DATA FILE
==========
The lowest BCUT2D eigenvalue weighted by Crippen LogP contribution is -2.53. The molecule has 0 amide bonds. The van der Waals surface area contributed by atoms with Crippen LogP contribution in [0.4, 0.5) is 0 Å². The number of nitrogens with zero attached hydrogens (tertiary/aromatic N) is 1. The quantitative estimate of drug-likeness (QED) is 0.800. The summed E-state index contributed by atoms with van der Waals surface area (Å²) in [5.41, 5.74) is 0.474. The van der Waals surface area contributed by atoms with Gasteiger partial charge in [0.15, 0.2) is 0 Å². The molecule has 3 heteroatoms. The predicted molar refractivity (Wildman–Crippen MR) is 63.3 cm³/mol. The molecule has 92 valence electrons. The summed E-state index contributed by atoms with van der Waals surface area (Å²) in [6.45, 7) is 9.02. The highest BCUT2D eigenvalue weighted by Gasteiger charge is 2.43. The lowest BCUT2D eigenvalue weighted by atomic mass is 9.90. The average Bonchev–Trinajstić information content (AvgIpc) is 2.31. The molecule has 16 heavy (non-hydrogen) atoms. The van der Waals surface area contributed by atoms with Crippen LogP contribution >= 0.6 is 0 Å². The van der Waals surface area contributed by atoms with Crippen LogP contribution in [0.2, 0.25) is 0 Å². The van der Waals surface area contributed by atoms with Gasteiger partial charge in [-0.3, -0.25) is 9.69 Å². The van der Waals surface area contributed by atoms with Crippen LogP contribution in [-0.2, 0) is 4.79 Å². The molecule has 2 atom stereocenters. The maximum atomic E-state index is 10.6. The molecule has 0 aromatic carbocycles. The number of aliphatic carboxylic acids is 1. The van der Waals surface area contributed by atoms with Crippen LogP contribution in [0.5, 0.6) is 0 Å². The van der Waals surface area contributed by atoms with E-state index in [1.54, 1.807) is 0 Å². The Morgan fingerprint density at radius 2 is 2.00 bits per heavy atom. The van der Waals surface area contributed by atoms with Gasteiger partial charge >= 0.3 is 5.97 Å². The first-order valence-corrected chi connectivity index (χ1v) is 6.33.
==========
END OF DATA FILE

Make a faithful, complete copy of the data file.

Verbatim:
The lowest BCUT2D eigenvalue weighted by Crippen LogP contribution is -2.53. The molecule has 0 amide bonds. The van der Waals surface area contributed by atoms with Crippen LogP contribution in [0.4, 0.5) is 0 Å². The number of nitrogens with zero attached hydrogens (tertiary/aromatic N) is 1. The quantitative estimate of drug-likeness (QED) is 0.800. The summed E-state index contributed by atoms with van der Waals surface area (Å²) in [5.41, 5.74) is 0.474. The van der Waals surface area contributed by atoms with Gasteiger partial charge in [0.15, 0.2) is 0 Å². The molecule has 3 heteroatoms. The predicted molar refractivity (Wildman–Crippen MR) is 63.3 cm³/mol. The molecule has 92 valence electrons. The summed E-state index contributed by atoms with van der Waals surface area (Å²) in [6.45, 7) is 9.02. The highest BCUT2D eigenvalue weighted by Gasteiger charge is 2.43. The lowest BCUT2D eigenvalue weighted by atomic mass is 9.90. The average Bonchev–Trinajstić information content (AvgIpc) is 2.31. The molecule has 16 heavy (non-hydrogen) atoms. The van der Waals surface area contributed by atoms with Crippen LogP contribution >= 0.6 is 0 Å². The van der Waals surface area contributed by atoms with Crippen LogP contribution in [0.2, 0.25) is 0 Å². The van der Waals surface area contributed by atoms with Gasteiger partial charge in [-0.3, -0.25) is 9.69 Å². The van der Waals surface area contributed by atoms with Crippen LogP contribution in [-0.2, 0) is 4.79 Å². The molecule has 2 atom stereocenters. The maximum atomic E-state index is 10.6. The molecule has 0 aromatic carbocycles. The number of aliphatic carboxylic acids is 1. The van der Waals surface area contributed by atoms with Crippen LogP contribution in [0.5, 0.6) is 0 Å². The van der Waals surface area contributed by atoms with E-state index in [1.54, 1.807) is 0 Å². The Morgan fingerprint density at radius 2 is 2.00 bits per heavy atom. The van der Waals surface area contributed by atoms with Gasteiger partial charge >= 0.3 is 5.97 Å². The first-order valence-corrected chi connectivity index (χ1v) is 6.33.